Theft from Health departments an appalling indictment of SA morality

Written on 11/01/2022
Sandra Laurence

Minister of Health, Dr Joe Phaahla, revealed that R121 554 424.75 has been stolen in 76 different cases of corruption in public hospitals countrywide since January 2020. The provinces most badly affected are Mpumalanga (R 58 380 442.25), North West (R27 328 762), and the Free State (R24 259 970). We know that whistleblowers have paid with their lives for exposing corruption – look only as far as Babita Deokaran, who flagged nearly R850 million in suspicious transactions just days before she was ruthlessly murdered. Of this, R36 million was in payments to Hangwani Maumela, President Cyril Ramaphosa’s nephew by marriage, according to DA MP, Michele Clarke. And this from a department trying to attend to the suffering of the poorest in South Africa. Appalling, even by South African standards. – Sandra Laurence

Provincial health depts lose at least R121m through pilfering – Michele Clarke

By Michele Clarke*

In total, the provincial Departments of Health have lost more than R121 million through corruption since January 2020.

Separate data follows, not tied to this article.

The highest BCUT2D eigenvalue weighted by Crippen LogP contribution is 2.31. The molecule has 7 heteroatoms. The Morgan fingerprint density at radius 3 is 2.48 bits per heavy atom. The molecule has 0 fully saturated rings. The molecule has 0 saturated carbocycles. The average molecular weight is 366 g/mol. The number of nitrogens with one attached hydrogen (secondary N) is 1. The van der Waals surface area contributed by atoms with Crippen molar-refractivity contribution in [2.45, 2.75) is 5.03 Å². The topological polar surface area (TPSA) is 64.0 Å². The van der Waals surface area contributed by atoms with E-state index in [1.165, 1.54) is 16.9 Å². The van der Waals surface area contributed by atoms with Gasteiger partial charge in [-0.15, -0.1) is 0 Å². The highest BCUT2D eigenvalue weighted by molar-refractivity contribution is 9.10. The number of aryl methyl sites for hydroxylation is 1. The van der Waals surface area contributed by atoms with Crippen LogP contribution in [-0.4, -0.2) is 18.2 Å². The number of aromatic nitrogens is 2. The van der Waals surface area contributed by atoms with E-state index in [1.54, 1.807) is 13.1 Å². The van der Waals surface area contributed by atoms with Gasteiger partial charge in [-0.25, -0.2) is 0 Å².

In answer to a parliamentary question from the DA, the Minister of Health, Dr Joe Phaahla, revealed that R121 554 424.75 was pilfered in 76 different cases of corruption in public hospitals countrywide.

The provinces that bled the most money were Mpumalanga (R 58 380 442.25), North West (R27 328 762), and the Free State (R24 259 970).

While these figures are staggering, the DA is worried that they might be underreporting the extent of corruption in public hospitals. News24 reported that the whistleblower Babita Deokaran flagged nearly R850 million in suspicious transactions just days before she was ruthlessly murdered. Of this, R36 million were payments to Hangwani Maumela, President Cyril Ramaphosa’s nephew by marriage.

Also of interest is the Eastern Cape Department of Health’s flagging of two cases of corruption – with a dismissal and disciplinary action as consequence – but reporting the amount lost as nil. It is worrying that the National Department of Health did not seek to clarify and verify the puzzling information before sending it as an official reply on a parliamentary question.

While it is Parliament’s work to hold the Executive to account, it is reasonable to expect transparency and cooperation from the Minister and his department, including the provincial departments. Parliamentary questions are an important tool to ensure that government places the people above their own agendas. The lack of cooperation and transparency, as well as cadre deployment, is what led to State Capture and the abysmal state of the public health sector. And without it, National Health Insurance (NHI) will be nothing but a second feeding frenzy at the trough for corrupt cadres and cronies.

  • Michele Clarke, DA Shadow Minister of Health.

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